The claimant sought judicial review of a decision of the DPP to intervene in and abandon her private prosecution of two doctors involved n what she said was a decision to carry out abortions which decsions were affected by the sex of the foetus. At the instigation of a newspapers, two women had attended clinics … Continue reading Hubert, Regina (on The Application of) v Director of Public Prosecutions and Another: Admn 18 Dec 2015
Oral renewal of an application for permission to appeal who claimed that he had been injured in a crime of violence, namely an assault occasioning actual bodily harm, contrary to section 20 of the Offences Against the Person Act 1861. Longmore LJ  EWCA Civ 1099 Bailii England and Wales Personal Injury Updated: 07 January … Continue reading Kallon v First Tier Tribunal (Sec) (Criminal Injuries): CA 15 Jul 2015
Appeal against conviction and sentence. Fulford LJ, Flaux, Thirlwell JJ  EWCA Crim 1619 Bailii Offences Against the Person Act 1861 16, Firearms Act 1968 18(1) England and Wales Crime Updated: 05 January 2022; Ref: scu.553635
The applicant was aged 17 and is the subject of an allegation of having inflicted grievous bodily harm contrary to Section 20 of the Offences against the Person Act 1861. She now challenged the Public Prosecution Service conclusion that the allegation is not suitable for diversionary disposal as an alternative to prosecution as provided for … Continue reading CA (A Minor) v Public Prosecution Service: QBNI 9 Sep 2013
Lord Justice Popplewell, Mr Justice Spencer, His Honour Judge Kearl QC Recorder of Leeds  EWCA Crim 1922 Bailii Offences Against the Person Act 1861 18, Assaults on Emergency Workers (Offences) Act 2018 1 England and Wales Criminal Sentencing Updated: 25 December 2021; Ref: scu.670486
The applicant is the subject of an allegation of having inflicted grievous bodily harm contrary to section 20 of the Offences against the Person Act 1861 (‘OAPA’). The allegations relate to an incident that occurred in 2012 when she was 16. During the course of 2013 she challenged a Public Prosecution Service (‘PPS’) conclusion that … Continue reading CA v Public Prosecution Service (No 2): QBNI 2 Apr 2014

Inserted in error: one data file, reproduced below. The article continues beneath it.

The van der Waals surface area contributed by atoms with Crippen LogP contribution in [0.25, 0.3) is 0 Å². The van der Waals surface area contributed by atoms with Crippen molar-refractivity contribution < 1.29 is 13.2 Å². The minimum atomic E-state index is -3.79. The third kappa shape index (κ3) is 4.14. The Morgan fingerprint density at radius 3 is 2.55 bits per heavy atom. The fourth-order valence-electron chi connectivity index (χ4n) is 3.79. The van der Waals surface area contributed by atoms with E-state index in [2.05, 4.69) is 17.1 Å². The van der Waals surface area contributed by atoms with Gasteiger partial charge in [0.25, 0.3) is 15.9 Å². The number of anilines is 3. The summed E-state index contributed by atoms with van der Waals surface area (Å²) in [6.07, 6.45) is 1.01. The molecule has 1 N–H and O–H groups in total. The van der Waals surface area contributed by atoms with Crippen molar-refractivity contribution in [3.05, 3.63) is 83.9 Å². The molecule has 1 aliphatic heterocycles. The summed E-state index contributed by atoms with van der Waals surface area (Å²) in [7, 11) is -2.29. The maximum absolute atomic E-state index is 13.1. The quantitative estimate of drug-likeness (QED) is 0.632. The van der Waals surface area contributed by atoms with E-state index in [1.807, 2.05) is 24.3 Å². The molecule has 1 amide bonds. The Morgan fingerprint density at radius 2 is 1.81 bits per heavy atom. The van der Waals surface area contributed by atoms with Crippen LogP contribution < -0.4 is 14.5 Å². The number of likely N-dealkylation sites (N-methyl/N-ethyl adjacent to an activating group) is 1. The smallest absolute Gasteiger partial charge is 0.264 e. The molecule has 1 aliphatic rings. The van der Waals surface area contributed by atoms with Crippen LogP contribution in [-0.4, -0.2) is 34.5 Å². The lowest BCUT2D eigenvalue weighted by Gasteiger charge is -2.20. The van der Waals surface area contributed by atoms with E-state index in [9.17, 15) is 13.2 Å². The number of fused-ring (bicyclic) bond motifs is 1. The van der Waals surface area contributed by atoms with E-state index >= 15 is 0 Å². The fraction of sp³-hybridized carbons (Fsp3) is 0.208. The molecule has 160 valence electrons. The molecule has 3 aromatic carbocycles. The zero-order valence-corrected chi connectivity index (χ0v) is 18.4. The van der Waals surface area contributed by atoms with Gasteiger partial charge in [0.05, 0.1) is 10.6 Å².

The defendant appealed against his conviction on a guilty plea, of inflicting grievous bodily harm under section 20. He suffered genital herpes, but had unprotected sex and acknowledged acting recklessly. He said that the prosecution had failed to follow CPS guidelines, that his solicitor had failed to challenge that failure, and that the infection did … Continue reading Golding, Regina v: CACD 8 May 2014
The defendants appealed against their convictions under section 18. Pitchford LJ, Keith, Lewis JJ  EWCA Crim 1836 Bailii Offences Against the Person Act 1861 18 England and Wales Crime Updated: 26 November 2021; Ref: scu.518573
The claimant challenged the Order as regards the prescription of the morning-after pill, asserting that the pill would cause miscarriages, and that therefore the use would be an offence under the 1861 Act. Held: ‘SPUC’s case is that any interference with a fertilised egg, if it leads to the loss of the egg, involves the … Continue reading Regina (Smeaton) v Secretary of State for Health and Others: Admn 18 Apr 2002
The defendant had been convicted of several very serious sexual and physical assaults and rapes. He appealed against his conviction, saying that the judge had not fairly represented his defence to the jury. He said that the complainant had been raped, before and had suffered mental health issues, and that her evidence was inconsistent.  … Continue reading Shirley, Regina v: CACD 8 Nov 2013